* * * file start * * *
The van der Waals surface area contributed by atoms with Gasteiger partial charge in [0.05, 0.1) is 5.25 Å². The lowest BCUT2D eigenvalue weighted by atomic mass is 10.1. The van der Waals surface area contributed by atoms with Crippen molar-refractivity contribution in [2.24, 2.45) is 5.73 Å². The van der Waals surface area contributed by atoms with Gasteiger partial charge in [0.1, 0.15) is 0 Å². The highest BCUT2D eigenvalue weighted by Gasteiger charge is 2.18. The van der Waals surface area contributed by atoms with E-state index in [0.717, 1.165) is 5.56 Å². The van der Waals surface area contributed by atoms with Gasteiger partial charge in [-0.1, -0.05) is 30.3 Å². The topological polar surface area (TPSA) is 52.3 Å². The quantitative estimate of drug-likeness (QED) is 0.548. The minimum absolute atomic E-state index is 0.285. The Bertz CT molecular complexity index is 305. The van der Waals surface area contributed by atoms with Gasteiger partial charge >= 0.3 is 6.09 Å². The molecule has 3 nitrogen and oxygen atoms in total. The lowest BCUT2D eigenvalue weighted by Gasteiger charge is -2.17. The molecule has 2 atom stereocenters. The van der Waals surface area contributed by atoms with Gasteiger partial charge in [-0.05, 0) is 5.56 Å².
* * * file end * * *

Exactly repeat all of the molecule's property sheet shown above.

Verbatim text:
The van der Waals surface area contributed by atoms with Gasteiger partial charge in [0.05, 0.1) is 5.25 Å². The lowest BCUT2D eigenvalue weighted by atomic mass is 10.1. The van der Waals surface area contributed by atoms with Crippen molar-refractivity contribution in [2.24, 2.45) is 5.73 Å². The van der Waals surface area contributed by atoms with Gasteiger partial charge in [0.1, 0.15) is 0 Å². The highest BCUT2D eigenvalue weighted by Gasteiger charge is 2.18. The van der Waals surface area contributed by atoms with E-state index in [0.717, 1.165) is 5.56 Å². The van der Waals surface area contributed by atoms with Gasteiger partial charge in [-0.1, -0.05) is 30.3 Å². The topological polar surface area (TPSA) is 52.3 Å². The quantitative estimate of drug-likeness (QED) is 0.548. The minimum absolute atomic E-state index is 0.285. The Bertz CT molecular complexity index is 305. The van der Waals surface area contributed by atoms with Gasteiger partial charge >= 0.3 is 6.09 Å². The molecule has 3 nitrogen and oxygen atoms in total. The lowest BCUT2D eigenvalue weighted by Gasteiger charge is -2.17. The molecule has 2 atom stereocenters. The van der Waals surface area contributed by atoms with Gasteiger partial charge in [-0.05, 0) is 5.56 Å².